Meet the Expert is our series of blogs where we share more about the team behind our innovative software and managed services.
As a global organisation with indirect tax experts across all regions, our dedicated team are often the first to know about new regulatory changes and the latest developments on tax regimes across the world, to support you in your tax compliance.
We spoke to Russell Brown, senior IPT consulting manager, about Sovos’ IPT consultancy, supporting tax teams and his thoughts about the future of IPT.
Can you tell me about your role and what it involves?
I head up the Insurance Premium Tax (IPT) consultancy practice within Sovos. We’re responsible for providing advice, mostly to compliance clients on tax issues of different types of insurance that they write in EU and non-EU countries. We provide clarity on applicable tax rates and their compliance requirements in various countries, as well as location of risk queries.
One of my main responsibilities is to review and approve the reports written by consultants in the team. I also assist our sales team with clients interested in registering for IPT in different countries. This involves discussing the insurance the client provides and the countries involved and helping to onboard new customers. I also participate in writing regular IPT blogs and articles on a variety of subjects, and in webinars and other client events where we discuss a wide range of IPT issues around the world.
We also assist the compliance managed services team with any questions from their clients that they need help with. This can include legislative references or just confirmation of tax rates.
Can you tell us about Sovos’ IPT consultancy and typical projects you help with?
The short answer is we help insurers with their IPT compliance queries but that can vary from project to project.
A typical project for the consultancy team would be for a client to approach us and say, “We’re thinking of writing this type of insurance policy in 10 countries. Could you please tell us all the taxes and tax rates that apply, who bears the cost of those taxes and how they’re calculated. Could you also provide us with guidance on the compliance requirements in each country?”. This could be for EU and non-EU countries.
Another common project is to look at insurance policies and confirm the type of insurance to ensure its taxed correctly or looking at location of risk for an insurance type. This will involve analysing a sample policy from the client to confirm what the insurable risk is so that the correct rules are applied on taxing it in the relevant countries.
Sovos’ IPT customers tend to deal in non-life insurance; we’re often asked to look at property policies or liability risks. Spain, France, Portugal and Belgium are the countries we’re asked most about due to their complicated IPT and parafiscal charges regimes and different rates.
We are also asked questions about non-admitted insurance. For example, if a company is writing insurance but isn’t licensed in that country, they might have questions about how the taxes are calculated, who is liable for the taxes, who should settle taxes etc. These questions tend to be from non-EEA insurers writing policies in EEA countries.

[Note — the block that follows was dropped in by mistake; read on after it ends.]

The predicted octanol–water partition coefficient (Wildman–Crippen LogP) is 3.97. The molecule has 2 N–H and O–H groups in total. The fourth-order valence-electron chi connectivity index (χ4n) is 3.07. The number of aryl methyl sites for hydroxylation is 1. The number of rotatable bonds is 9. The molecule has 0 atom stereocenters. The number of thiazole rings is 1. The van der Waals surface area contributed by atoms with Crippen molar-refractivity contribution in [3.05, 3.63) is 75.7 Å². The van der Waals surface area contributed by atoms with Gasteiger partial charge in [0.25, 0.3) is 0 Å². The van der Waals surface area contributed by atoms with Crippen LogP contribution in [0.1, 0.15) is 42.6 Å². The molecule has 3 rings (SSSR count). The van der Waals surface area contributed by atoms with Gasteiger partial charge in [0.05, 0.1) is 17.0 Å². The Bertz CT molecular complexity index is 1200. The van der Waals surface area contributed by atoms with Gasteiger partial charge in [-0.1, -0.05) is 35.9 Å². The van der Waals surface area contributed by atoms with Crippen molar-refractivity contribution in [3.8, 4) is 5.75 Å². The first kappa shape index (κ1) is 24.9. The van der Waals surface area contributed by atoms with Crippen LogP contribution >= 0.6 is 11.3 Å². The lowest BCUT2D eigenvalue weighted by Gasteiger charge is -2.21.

Brokers are another type of client we deal with, or as part of discussions with insurers when there are queries around who is responsible for settling taxes on premiums. We’re able to offer advice to both the insurer and the broker in these cases.
Where do tax teams need support and how does Sovos help?
Tax teams want certainty that they’re charging the correct taxes, and that they’re compliant in settling those taxes with the relevant countries’ authorities. That’s where we come in, providing guidance as well as reporting. We’ve received feedback from clients saying the reports have been especially useful to show senior stakeholders that tax compliance is being maintained. The reports are also an important document to have on file that demonstrates that there was an issue identified and they received external advice. Having this activity on record for senior managers and both internal and external auditors is important. If a tax team is asked any questions by tax authorities, they can provide evidence.
We tend to work with tax teams in the planning stages, when an organisation wants to identify any potential tax issues ahead of time to ensure systems are updated and compliant from day one.
What are your thoughts about the IPT landscape the future of IPT?
I have a few thoughts.
The first is about Germany’s IPT laws. When the country changed its IPT law at the end of 2020, the authority extended the scope of who could potentially be taxed for German IPT. There was some thought that other countries in Europe might try to do the same, the Dutch being a good example where current legislation does potentially allow this under certain circumstances. But because the application of Germany’s law wasn’t the most successful, there’s a feeling that other countries are unlikely to follow this path for the moment.
There is also the question whether or not IPT will be abolished in the UK and replaced with VAT. The government is in the process of starting a VAT consultation on financial services, and it’s likely that this proposal will be included in the discussions between HMT, HMRC and the insurance market including both insurers and brokers. This consultation will likely run for a couple of years, so we won’t know the results for some time, and it is possible that any decisions on this point may be delayed by the timing of the next general election.
There is also always the discussion of the digitization of IPT. There hasn’t been much movement on this recently. Ireland is in the process of digitization and France was due to follow suit but has postponed until next year. We are already helping our customers to possess the ability to file IPT online when this does become a requirement.